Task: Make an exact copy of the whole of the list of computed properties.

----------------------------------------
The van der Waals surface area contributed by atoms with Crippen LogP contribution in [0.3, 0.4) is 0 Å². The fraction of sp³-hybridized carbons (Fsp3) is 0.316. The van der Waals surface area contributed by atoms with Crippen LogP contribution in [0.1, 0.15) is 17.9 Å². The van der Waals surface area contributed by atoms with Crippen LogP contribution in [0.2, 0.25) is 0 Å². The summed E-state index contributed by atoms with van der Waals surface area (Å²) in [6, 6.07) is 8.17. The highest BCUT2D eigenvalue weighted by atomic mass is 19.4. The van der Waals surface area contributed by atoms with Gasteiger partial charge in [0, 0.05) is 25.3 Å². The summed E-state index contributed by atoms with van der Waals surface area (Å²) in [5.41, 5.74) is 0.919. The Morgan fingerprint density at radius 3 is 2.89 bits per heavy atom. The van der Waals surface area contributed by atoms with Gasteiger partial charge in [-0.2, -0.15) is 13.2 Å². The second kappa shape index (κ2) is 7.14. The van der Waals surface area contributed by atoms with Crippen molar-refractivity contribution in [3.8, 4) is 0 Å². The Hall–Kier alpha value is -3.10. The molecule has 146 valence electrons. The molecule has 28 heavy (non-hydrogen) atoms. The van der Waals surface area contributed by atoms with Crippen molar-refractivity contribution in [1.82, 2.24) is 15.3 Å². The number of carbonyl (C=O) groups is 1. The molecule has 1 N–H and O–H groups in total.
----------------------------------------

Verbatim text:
The van der Waals surface area contributed by atoms with Crippen LogP contribution in [0.3, 0.4) is 0 Å². The fraction of sp³-hybridized carbons (Fsp3) is 0.316. The van der Waals surface area contributed by atoms with Crippen LogP contribution in [0.1, 0.15) is 17.9 Å². The van der Waals surface area contributed by atoms with Crippen LogP contribution in [0.2, 0.25) is 0 Å². The summed E-state index contributed by atoms with van der Waals surface area (Å²) in [6, 6.07) is 8.17. The highest BCUT2D eigenvalue weighted by atomic mass is 19.4. The van der Waals surface area contributed by atoms with Gasteiger partial charge in [0, 0.05) is 25.3 Å². The summed E-state index contributed by atoms with van der Waals surface area (Å²) in [5.41, 5.74) is 0.919. The Morgan fingerprint density at radius 3 is 2.89 bits per heavy atom. The van der Waals surface area contributed by atoms with Gasteiger partial charge in [-0.2, -0.15) is 13.2 Å². The second kappa shape index (κ2) is 7.14. The van der Waals surface area contributed by atoms with Crippen molar-refractivity contribution in [3.8, 4) is 0 Å². The Hall–Kier alpha value is -3.10. The molecule has 146 valence electrons. The molecule has 28 heavy (non-hydrogen) atoms. The van der Waals surface area contributed by atoms with Crippen molar-refractivity contribution in [1.82, 2.24) is 15.3 Å². The number of carbonyl (C=O) groups is 1. The molecule has 1 N–H and O–H groups in total.